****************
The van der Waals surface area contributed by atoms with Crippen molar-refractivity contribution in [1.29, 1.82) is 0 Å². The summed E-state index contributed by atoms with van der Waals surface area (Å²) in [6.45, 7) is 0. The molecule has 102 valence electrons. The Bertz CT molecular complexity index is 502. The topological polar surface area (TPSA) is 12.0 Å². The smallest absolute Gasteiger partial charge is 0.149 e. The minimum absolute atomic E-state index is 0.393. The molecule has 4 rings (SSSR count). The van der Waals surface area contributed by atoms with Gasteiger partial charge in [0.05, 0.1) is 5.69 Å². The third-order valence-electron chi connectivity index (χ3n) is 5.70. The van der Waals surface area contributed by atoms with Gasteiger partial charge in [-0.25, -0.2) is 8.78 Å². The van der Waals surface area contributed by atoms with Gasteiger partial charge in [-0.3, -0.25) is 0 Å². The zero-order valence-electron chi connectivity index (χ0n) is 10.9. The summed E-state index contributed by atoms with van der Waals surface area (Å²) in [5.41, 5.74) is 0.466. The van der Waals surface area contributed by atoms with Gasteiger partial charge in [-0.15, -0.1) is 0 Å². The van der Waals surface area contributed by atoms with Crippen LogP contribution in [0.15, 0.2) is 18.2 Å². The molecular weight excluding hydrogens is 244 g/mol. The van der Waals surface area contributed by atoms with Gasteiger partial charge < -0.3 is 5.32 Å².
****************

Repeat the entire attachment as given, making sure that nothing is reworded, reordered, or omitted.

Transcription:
The van der Waals surface area contributed by atoms with Crippen molar-refractivity contribution in [1.29, 1.82) is 0 Å². The summed E-state index contributed by atoms with van der Waals surface area (Å²) in [6.45, 7) is 0. The molecule has 102 valence electrons. The Bertz CT molecular complexity index is 502. The topological polar surface area (TPSA) is 12.0 Å². The smallest absolute Gasteiger partial charge is 0.149 e. The minimum absolute atomic E-state index is 0.393. The molecule has 4 rings (SSSR count). The van der Waals surface area contributed by atoms with Gasteiger partial charge in [0.05, 0.1) is 5.69 Å². The third-order valence-electron chi connectivity index (χ3n) is 5.70. The van der Waals surface area contributed by atoms with Gasteiger partial charge in [-0.25, -0.2) is 8.78 Å². The van der Waals surface area contributed by atoms with Gasteiger partial charge in [-0.3, -0.25) is 0 Å². The zero-order valence-electron chi connectivity index (χ0n) is 10.9. The summed E-state index contributed by atoms with van der Waals surface area (Å²) in [5.41, 5.74) is 0.466. The van der Waals surface area contributed by atoms with Gasteiger partial charge in [-0.15, -0.1) is 0 Å². The van der Waals surface area contributed by atoms with Crippen LogP contribution in [0.15, 0.2) is 18.2 Å². The molecular weight excluding hydrogens is 244 g/mol. The van der Waals surface area contributed by atoms with Gasteiger partial charge < -0.3 is 5.32 Å².